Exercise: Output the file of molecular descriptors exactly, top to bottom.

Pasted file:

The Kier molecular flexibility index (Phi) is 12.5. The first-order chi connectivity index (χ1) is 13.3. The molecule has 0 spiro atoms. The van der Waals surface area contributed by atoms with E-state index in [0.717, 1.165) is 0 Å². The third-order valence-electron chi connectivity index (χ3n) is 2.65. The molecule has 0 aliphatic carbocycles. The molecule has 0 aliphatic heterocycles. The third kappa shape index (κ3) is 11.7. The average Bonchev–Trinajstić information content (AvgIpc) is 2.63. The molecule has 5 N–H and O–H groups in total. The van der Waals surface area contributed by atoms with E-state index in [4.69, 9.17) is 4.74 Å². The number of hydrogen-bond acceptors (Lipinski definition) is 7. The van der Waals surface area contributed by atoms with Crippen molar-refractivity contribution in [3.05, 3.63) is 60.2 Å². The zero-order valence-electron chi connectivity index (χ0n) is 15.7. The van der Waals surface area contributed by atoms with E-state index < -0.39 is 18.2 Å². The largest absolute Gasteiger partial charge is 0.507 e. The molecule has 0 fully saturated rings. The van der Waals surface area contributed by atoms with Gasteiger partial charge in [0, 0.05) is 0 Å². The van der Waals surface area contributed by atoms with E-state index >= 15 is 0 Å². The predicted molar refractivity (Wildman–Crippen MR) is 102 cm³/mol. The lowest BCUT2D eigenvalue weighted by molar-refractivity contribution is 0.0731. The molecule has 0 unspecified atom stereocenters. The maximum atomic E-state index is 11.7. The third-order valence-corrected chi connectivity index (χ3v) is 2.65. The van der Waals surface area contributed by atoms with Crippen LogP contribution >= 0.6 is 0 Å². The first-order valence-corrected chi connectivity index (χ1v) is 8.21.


The Kier molecular flexibility index (Phi) is 12.5. The first-order chi connectivity index (χ1) is 13.3. The molecule has 0 spiro atoms. The van der Waals surface area contributed by atoms with E-state index in [0.717, 1.165) is 0 Å². The third-order valence-electron chi connectivity index (χ3n) is 2.65. The molecule has 0 aliphatic carbocycles. The molecule has 0 aliphatic heterocycles. The third kappa shape index (κ3) is 11.7. The average Bonchev–Trinajstić information content (AvgIpc) is 2.63. The molecule has 5 N–H and O–H groups in total. The van der Waals surface area contributed by atoms with E-state index in [4.69, 9.17) is 4.74 Å². The number of hydrogen-bond acceptors (Lipinski definition) is 7. The van der Waals surface area contributed by atoms with Crippen molar-refractivity contribution in [3.05, 3.63) is 60.2 Å². The zero-order valence-electron chi connectivity index (χ0n) is 15.7. The van der Waals surface area contributed by atoms with E-state index < -0.39 is 18.2 Å². The largest absolute Gasteiger partial charge is 0.507 e. The molecule has 0 fully saturated rings. The van der Waals surface area contributed by atoms with Gasteiger partial charge in [0, 0.05) is 0 Å². The van der Waals surface area contributed by atoms with E-state index >= 15 is 0 Å². The predicted molar refractivity (Wildman–Crippen MR) is 102 cm³/mol. The lowest BCUT2D eigenvalue weighted by molar-refractivity contribution is 0.0731. The molecule has 0 unspecified atom stereocenters. The maximum atomic E-state index is 11.7. The third-order valence-corrected chi connectivity index (χ3v) is 2.65. The van der Waals surface area contributed by atoms with Crippen LogP contribution >= 0.6 is 0 Å². The first-order valence-corrected chi connectivity index (χ1v) is 8.21.